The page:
CS 244 ’18: Flows Passing in the Night: A Reproduction of “Heavy-Hitter Detection Entirely in the Data Plane”


Sierra Kaplan-Nelson, Colin Kincaid

Original Paper: Sivaraman, Vibhaalakshmi, et al. “Heavy-hitter detection entirely in the data plane.” Proceedings of the Symposium on SDN Research. ACM, 2017.

Sivaraman et al.’s paper “Heavy-Hitter Detection Entirely in the Data Plane” proposes HashPipe, a heavy-hitter detection algorithm intended for implementation in programmable switches. HashPipe tracks heavy-hitting TCP flows in a multistage hash table, evicting candidates when heavier flows are observed. The paper finds that it is possible to decrease HashPipe’s false negative rate by increasing both the hash table’s memory size and the number of stages in the table, with only minor increases to the amount of duplicate flows stored in the table as a side effect. We attempt to reproduce the paper’s key figures, using our own implementations with the original network traces. Our findings corroborate some, but not all, of the original paper’s results. We explain why our results might make more sense than the original paper’s well-behaved trends, and we offer a proposal for obtaining better results when the network being studied has a relatively low ratio of distinct hosts to total flows.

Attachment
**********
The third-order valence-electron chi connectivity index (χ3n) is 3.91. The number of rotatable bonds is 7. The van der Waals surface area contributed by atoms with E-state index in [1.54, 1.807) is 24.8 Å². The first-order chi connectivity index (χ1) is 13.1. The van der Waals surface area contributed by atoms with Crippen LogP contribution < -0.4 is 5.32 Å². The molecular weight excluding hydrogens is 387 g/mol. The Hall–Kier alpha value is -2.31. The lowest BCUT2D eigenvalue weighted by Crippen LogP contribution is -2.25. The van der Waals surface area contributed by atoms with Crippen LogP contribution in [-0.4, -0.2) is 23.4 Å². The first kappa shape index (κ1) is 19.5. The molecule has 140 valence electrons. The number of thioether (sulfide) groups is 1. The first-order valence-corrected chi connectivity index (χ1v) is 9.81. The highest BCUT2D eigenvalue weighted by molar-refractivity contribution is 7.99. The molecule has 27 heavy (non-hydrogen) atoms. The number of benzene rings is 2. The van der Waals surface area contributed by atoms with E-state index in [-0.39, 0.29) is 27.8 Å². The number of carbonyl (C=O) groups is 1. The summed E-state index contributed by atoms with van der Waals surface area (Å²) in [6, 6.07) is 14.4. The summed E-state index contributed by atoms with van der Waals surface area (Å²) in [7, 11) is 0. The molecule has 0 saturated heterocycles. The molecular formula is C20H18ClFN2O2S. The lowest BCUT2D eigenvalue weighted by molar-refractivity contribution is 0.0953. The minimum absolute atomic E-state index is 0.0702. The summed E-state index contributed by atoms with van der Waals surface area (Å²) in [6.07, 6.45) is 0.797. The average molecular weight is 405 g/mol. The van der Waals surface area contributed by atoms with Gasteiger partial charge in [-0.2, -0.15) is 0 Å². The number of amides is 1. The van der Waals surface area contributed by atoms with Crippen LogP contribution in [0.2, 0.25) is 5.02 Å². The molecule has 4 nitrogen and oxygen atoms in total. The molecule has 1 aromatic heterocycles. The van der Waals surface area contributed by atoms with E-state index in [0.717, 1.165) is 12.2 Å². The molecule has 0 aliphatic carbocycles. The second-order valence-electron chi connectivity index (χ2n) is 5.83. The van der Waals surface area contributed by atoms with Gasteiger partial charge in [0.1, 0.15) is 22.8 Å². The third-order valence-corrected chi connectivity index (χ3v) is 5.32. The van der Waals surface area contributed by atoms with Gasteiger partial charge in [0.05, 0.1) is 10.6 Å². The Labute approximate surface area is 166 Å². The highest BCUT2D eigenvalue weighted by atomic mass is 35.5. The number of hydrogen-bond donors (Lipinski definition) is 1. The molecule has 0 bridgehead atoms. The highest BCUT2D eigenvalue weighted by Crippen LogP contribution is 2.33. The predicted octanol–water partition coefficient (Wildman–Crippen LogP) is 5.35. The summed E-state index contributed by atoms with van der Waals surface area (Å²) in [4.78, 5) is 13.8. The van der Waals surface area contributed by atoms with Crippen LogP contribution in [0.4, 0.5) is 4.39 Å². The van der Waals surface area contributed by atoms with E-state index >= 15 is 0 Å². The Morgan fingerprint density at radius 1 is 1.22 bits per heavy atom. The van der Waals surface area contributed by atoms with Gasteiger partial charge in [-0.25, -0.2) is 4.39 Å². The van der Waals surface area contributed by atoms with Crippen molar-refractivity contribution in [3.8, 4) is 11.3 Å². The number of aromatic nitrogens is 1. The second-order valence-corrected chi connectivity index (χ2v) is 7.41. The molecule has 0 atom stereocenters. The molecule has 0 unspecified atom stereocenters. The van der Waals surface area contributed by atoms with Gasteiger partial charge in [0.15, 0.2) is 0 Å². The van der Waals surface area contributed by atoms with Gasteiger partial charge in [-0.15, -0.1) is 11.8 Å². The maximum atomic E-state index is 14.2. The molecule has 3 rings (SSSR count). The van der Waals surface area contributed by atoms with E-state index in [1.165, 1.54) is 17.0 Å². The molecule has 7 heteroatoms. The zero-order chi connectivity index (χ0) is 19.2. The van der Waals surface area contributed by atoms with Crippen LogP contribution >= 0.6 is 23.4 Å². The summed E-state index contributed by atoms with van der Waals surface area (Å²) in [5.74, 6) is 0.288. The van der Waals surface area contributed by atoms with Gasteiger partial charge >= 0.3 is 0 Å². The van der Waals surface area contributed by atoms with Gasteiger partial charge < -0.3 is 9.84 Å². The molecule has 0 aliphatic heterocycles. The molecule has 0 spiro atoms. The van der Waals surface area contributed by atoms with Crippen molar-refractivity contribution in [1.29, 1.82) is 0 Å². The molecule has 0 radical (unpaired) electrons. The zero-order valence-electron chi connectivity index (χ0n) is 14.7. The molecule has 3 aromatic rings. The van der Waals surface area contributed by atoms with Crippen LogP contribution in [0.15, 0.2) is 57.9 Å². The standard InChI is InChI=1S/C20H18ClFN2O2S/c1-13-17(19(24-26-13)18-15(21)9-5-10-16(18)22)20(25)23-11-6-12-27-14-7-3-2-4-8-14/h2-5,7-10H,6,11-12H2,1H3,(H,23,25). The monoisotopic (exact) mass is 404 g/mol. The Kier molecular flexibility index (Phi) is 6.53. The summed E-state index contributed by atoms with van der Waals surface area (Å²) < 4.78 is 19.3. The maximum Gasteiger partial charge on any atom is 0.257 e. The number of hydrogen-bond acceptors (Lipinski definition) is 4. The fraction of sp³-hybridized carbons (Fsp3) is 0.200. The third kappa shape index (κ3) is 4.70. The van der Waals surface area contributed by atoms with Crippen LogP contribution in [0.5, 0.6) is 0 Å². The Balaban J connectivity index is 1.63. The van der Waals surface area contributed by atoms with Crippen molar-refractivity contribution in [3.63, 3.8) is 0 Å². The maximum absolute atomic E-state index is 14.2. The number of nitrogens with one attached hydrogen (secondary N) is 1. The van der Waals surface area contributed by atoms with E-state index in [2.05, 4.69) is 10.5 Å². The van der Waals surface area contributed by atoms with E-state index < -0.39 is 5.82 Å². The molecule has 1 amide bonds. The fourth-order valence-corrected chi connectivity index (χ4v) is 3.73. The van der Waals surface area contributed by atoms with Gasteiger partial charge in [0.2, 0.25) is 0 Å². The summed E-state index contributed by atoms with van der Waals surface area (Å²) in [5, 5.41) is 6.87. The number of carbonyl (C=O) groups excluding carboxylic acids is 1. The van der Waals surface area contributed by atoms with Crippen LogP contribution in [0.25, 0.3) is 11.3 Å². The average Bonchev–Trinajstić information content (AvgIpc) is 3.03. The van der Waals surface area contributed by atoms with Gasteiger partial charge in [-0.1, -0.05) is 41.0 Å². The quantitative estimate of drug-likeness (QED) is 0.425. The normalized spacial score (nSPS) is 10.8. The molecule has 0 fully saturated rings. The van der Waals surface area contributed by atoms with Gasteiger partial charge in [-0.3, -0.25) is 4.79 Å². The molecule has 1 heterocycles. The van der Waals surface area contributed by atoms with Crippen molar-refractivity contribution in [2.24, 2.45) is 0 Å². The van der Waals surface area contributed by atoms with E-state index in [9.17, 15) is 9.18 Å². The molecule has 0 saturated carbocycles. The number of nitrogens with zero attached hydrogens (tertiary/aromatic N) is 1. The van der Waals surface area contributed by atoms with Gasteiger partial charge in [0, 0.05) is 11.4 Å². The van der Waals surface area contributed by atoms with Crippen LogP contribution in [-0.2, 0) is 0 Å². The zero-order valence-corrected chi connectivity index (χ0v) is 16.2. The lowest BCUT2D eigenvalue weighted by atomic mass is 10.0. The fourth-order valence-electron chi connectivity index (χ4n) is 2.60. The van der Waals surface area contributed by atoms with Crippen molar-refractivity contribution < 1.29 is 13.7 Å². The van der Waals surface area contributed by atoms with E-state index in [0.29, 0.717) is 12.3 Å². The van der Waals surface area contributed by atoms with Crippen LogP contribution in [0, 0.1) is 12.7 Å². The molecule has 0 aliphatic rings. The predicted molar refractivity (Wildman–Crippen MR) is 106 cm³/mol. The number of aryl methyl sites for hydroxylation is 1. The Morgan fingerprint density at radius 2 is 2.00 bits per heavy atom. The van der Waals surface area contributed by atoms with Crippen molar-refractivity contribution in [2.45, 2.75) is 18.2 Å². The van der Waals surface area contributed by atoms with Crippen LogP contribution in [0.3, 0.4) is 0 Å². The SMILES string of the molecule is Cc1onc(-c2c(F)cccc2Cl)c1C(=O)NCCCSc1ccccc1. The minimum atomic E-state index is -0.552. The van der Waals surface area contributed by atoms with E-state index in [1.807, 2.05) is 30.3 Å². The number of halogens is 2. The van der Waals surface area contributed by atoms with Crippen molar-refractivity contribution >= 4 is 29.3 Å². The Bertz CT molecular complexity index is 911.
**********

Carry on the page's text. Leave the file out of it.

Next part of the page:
Full Report.

 

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